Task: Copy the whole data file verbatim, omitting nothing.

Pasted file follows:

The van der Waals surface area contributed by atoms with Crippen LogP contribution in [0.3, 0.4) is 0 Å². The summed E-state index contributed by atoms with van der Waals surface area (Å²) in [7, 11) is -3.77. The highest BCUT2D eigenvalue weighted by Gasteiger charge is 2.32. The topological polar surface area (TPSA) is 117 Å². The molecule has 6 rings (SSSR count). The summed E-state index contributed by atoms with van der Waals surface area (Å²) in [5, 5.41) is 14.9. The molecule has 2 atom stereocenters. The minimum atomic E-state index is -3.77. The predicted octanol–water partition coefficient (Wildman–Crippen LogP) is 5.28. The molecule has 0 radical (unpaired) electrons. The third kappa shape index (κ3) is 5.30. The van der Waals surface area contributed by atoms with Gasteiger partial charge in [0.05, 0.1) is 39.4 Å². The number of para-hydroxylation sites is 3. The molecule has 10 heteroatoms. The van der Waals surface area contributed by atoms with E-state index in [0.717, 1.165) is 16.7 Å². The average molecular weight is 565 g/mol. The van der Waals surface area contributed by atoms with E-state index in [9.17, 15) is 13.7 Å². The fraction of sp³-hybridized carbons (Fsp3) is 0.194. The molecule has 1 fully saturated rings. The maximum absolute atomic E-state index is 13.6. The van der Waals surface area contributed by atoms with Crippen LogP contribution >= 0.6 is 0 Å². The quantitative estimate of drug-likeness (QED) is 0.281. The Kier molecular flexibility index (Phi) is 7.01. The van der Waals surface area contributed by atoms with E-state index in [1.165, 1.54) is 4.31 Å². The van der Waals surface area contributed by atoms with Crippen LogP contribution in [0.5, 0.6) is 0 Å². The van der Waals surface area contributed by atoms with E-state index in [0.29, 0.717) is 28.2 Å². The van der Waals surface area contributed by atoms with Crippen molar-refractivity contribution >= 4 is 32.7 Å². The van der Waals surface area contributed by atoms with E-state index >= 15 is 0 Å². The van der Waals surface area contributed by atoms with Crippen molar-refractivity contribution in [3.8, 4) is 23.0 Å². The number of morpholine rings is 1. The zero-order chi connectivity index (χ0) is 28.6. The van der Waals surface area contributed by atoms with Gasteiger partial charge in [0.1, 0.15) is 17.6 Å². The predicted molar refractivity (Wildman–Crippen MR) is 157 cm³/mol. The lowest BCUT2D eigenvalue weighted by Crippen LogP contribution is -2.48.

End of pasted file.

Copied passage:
The van der Waals surface area contributed by atoms with Crippen LogP contribution in [0.3, 0.4) is 0 Å². The summed E-state index contributed by atoms with van der Waals surface area (Å²) in [7, 11) is -3.77. The highest BCUT2D eigenvalue weighted by Gasteiger charge is 2.32. The topological polar surface area (TPSA) is 117 Å². The molecule has 6 rings (SSSR count). The summed E-state index contributed by atoms with van der Waals surface area (Å²) in [5, 5.41) is 14.9. The molecule has 2 atom stereocenters. The minimum atomic E-state index is -3.77. The predicted octanol–water partition coefficient (Wildman–Crippen LogP) is 5.28. The molecule has 0 radical (unpaired) electrons. The third kappa shape index (κ3) is 5.30. The van der Waals surface area contributed by atoms with Gasteiger partial charge in [0.05, 0.1) is 39.4 Å². The number of para-hydroxylation sites is 3. The molecule has 10 heteroatoms. The van der Waals surface area contributed by atoms with E-state index in [0.717, 1.165) is 16.7 Å². The average molecular weight is 565 g/mol. The van der Waals surface area contributed by atoms with E-state index in [9.17, 15) is 13.7 Å². The fraction of sp³-hybridized carbons (Fsp3) is 0.194. The molecule has 1 fully saturated rings. The maximum absolute atomic E-state index is 13.6. The van der Waals surface area contributed by atoms with Crippen LogP contribution >= 0.6 is 0 Å². The quantitative estimate of drug-likeness (QED) is 0.281. The Kier molecular flexibility index (Phi) is 7.01. The van der Waals surface area contributed by atoms with E-state index in [1.165, 1.54) is 4.31 Å². The van der Waals surface area contributed by atoms with Crippen LogP contribution in [0.5, 0.6) is 0 Å². The van der Waals surface area contributed by atoms with E-state index in [0.29, 0.717) is 28.2 Å². The van der Waals surface area contributed by atoms with Crippen molar-refractivity contribution >= 4 is 32.7 Å². The van der Waals surface area contributed by atoms with E-state index >= 15 is 0 Å². The van der Waals surface area contributed by atoms with Crippen molar-refractivity contribution in [3.8, 4) is 23.0 Å². The number of morpholine rings is 1. The zero-order chi connectivity index (χ0) is 28.6. The van der Waals surface area contributed by atoms with Gasteiger partial charge in [0.1, 0.15) is 17.6 Å². The predicted molar refractivity (Wildman–Crippen MR) is 157 cm³/mol. The lowest BCUT2D eigenvalue weighted by Crippen LogP contribution is -2.48.